Day 7 - itertools

Relevancy: 1.9 stable

The itertools crate contains several utility functions and macros inspired by Haskell and Python itertools. As you can guess from the name, these have to do with iteration and iterators.

To use itertools, add the following dependency declaration to Cargo.toml:

itertools = "~0.0.4"

We'll start from the helper functions and cover the macros later.


This and a few other functions live in the Itertools trait, so we need to bring them into scope by placing use itertools::Itertools in our module.

foreach() is very simple conceptually. It consumes the (mutable) iterator, calling a closure witch each of the elements. The return type is () (unit), meaning that foreach() usually should be at the end of a call chain, like below:

let mut words = "hello supercalifragilisticexpialidocious programmer".split(|c| c == ' ');
    words.foreach(|word| println!("{} is {} characters long", word, word.len()));

As you can see, foreach() is similar to the map() method from the standard library, however map returns another iterator. Therefore it's lazy and allows for further method chaining, while foreach is eager and has the final word.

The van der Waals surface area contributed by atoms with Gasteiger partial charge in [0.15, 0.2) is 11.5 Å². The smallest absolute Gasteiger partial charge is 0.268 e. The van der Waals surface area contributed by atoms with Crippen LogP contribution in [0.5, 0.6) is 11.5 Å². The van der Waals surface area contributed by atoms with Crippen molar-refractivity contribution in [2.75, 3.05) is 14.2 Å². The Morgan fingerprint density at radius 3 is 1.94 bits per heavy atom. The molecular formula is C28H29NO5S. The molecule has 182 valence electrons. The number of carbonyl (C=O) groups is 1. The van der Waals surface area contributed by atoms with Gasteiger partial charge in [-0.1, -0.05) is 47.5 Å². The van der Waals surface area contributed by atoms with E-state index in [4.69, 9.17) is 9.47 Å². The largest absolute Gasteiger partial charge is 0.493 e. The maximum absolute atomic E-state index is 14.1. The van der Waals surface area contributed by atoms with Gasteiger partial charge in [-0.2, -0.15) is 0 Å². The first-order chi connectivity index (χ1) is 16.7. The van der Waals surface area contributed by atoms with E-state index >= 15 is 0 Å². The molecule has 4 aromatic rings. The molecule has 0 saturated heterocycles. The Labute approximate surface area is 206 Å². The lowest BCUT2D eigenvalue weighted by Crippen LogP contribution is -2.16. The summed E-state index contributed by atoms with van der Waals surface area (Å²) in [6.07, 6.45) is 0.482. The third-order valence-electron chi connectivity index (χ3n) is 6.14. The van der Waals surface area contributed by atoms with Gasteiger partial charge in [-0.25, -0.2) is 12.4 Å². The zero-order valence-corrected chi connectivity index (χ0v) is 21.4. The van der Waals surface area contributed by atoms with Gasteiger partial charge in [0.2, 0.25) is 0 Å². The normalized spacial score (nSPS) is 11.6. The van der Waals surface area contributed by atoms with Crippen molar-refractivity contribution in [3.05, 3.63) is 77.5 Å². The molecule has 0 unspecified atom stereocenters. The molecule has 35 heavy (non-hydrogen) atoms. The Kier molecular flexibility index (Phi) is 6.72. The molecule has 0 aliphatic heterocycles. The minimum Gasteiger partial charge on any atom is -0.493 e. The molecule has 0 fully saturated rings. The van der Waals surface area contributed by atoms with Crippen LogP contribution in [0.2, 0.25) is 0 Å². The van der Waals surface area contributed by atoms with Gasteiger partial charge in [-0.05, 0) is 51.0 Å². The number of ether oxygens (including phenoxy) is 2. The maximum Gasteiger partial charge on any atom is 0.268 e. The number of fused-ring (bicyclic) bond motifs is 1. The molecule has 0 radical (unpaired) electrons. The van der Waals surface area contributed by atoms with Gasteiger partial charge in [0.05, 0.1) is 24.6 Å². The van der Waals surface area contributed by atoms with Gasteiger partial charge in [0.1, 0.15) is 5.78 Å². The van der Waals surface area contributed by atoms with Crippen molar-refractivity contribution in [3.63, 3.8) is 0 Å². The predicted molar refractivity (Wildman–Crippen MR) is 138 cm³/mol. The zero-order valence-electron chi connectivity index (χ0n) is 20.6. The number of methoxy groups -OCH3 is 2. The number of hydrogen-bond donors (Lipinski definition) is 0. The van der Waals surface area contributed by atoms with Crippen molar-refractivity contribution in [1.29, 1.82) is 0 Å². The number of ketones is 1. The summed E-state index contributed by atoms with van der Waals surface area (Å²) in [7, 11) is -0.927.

interleave and intersperse

interleave() is somewhat similar to zip(). But when zip builds tuples from two iterators, interleave yields the values alternating between both iterators.

let even = (1..10).map(|x| x * 2);
    let odd = (1..5).map(|x| x * 2 + 1);
    println!("{:?}", even.interleave(odd).collect::<Vec<_>>());

The result:

$ cargo run
[2, 3, 4, 5, 6, 7, 8, 9, 10, 12, 14, 16, 18]

As you can see, the iterators don't have to contain the same number of elements. In that case interleave continues to emit values from the other iterator, after it consumes the "shorter" one.

In a manner similar to its Haskell counterpart, intersperse takes a single value and an iterator (implicitly as the self argument) and emits the given value between every element of the wrapped iterator. For example:

println!("{:?}", (1..10).intersperse(15).collect::<Vec<_>>());


$ cargo run
[1, 15, 2, 15, 3, 15, 4, 15, 5, 15, 6, 15, 7, 15, 8, 15, 9]


Let's now turn our attention to macros provided by itertools. Sometimes there is a need to iterate over a cartesian product of some lists/arrays/vectors. Usually it involves two nested loops; however we can use the iproduct() macro to simplify it to a single for loop.

let numbers = 1..4;
    let chars = vec!['a', 'b', 'c'];
    for (i, c) in iproduct!(numbers, chars.iter()) {
        println!("{}: {}", i, c);